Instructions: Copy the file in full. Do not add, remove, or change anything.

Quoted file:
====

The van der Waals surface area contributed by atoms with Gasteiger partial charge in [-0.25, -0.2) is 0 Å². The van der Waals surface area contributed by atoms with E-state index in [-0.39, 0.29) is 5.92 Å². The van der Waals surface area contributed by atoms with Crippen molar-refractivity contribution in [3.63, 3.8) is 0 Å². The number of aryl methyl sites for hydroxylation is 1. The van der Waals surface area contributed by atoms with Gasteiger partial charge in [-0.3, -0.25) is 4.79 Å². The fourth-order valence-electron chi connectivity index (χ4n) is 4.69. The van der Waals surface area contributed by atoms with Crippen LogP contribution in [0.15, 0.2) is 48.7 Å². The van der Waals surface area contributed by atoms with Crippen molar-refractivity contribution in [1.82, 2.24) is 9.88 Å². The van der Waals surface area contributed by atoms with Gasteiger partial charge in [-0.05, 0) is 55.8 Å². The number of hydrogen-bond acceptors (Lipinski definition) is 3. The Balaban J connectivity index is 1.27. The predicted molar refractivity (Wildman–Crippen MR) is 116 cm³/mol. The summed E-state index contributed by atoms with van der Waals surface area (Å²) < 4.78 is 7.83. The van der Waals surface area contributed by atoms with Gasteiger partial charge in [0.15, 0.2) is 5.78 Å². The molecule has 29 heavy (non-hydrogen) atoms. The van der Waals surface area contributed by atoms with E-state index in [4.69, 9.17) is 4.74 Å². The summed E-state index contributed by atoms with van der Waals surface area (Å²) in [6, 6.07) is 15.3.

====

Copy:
The van der Waals surface area contributed by atoms with Gasteiger partial charge in [-0.25, -0.2) is 0 Å². The van der Waals surface area contributed by atoms with E-state index in [-0.39, 0.29) is 5.92 Å². The van der Waals surface area contributed by atoms with Crippen molar-refractivity contribution in [3.63, 3.8) is 0 Å². The number of aryl methyl sites for hydroxylation is 1. The van der Waals surface area contributed by atoms with Gasteiger partial charge in [-0.3, -0.25) is 4.79 Å². The fourth-order valence-electron chi connectivity index (χ4n) is 4.69. The van der Waals surface area contributed by atoms with Crippen LogP contribution in [0.15, 0.2) is 48.7 Å². The van der Waals surface area contributed by atoms with Crippen molar-refractivity contribution in [1.82, 2.24) is 9.88 Å². The van der Waals surface area contributed by atoms with Gasteiger partial charge in [-0.05, 0) is 55.8 Å². The number of hydrogen-bond acceptors (Lipinski definition) is 3. The Balaban J connectivity index is 1.27. The predicted molar refractivity (Wildman–Crippen MR) is 116 cm³/mol. The summed E-state index contributed by atoms with van der Waals surface area (Å²) < 4.78 is 7.83. The van der Waals surface area contributed by atoms with Gasteiger partial charge in [0.15, 0.2) is 5.78 Å². The molecule has 29 heavy (non-hydrogen) atoms. The van der Waals surface area contributed by atoms with E-state index in [4.69, 9.17) is 4.74 Å². The summed E-state index contributed by atoms with van der Waals surface area (Å²) in [6, 6.07) is 15.3.